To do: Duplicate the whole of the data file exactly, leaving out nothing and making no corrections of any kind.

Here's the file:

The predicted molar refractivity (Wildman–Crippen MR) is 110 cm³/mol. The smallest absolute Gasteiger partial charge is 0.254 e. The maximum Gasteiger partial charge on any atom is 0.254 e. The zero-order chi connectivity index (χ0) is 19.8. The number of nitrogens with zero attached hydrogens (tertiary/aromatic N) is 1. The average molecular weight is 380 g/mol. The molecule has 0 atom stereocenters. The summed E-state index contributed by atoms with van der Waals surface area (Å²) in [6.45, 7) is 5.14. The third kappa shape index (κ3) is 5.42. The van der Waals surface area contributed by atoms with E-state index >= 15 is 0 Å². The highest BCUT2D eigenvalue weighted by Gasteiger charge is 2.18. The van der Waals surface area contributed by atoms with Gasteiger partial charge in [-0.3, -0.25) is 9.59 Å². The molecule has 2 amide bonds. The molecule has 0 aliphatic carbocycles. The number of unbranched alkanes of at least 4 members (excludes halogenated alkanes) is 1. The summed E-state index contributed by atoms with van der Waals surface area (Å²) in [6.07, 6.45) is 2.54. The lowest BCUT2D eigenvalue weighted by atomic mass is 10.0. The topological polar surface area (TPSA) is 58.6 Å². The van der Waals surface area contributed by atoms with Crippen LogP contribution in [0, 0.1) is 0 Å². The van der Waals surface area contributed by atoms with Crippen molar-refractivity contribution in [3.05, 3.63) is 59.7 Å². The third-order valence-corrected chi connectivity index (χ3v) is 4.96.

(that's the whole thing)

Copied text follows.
The predicted molar refractivity (Wildman–Crippen MR) is 110 cm³/mol. The smallest absolute Gasteiger partial charge is 0.254 e. The maximum Gasteiger partial charge on any atom is 0.254 e. The zero-order chi connectivity index (χ0) is 19.8. The number of nitrogens with zero attached hydrogens (tertiary/aromatic N) is 1. The average molecular weight is 380 g/mol. The molecule has 0 atom stereocenters. The summed E-state index contributed by atoms with van der Waals surface area (Å²) in [6.45, 7) is 5.14. The third kappa shape index (κ3) is 5.42. The van der Waals surface area contributed by atoms with E-state index >= 15 is 0 Å². The highest BCUT2D eigenvalue weighted by Gasteiger charge is 2.18. The van der Waals surface area contributed by atoms with Gasteiger partial charge in [-0.3, -0.25) is 9.59 Å². The molecule has 2 amide bonds. The molecule has 0 aliphatic carbocycles. The number of unbranched alkanes of at least 4 members (excludes halogenated alkanes) is 1. The summed E-state index contributed by atoms with van der Waals surface area (Å²) in [6.07, 6.45) is 2.54. The lowest BCUT2D eigenvalue weighted by atomic mass is 10.0. The topological polar surface area (TPSA) is 58.6 Å². The van der Waals surface area contributed by atoms with Crippen LogP contribution in [0, 0.1) is 0 Å². The van der Waals surface area contributed by atoms with Crippen molar-refractivity contribution in [3.05, 3.63) is 59.7 Å². The third-order valence-corrected chi connectivity index (χ3v) is 4.96.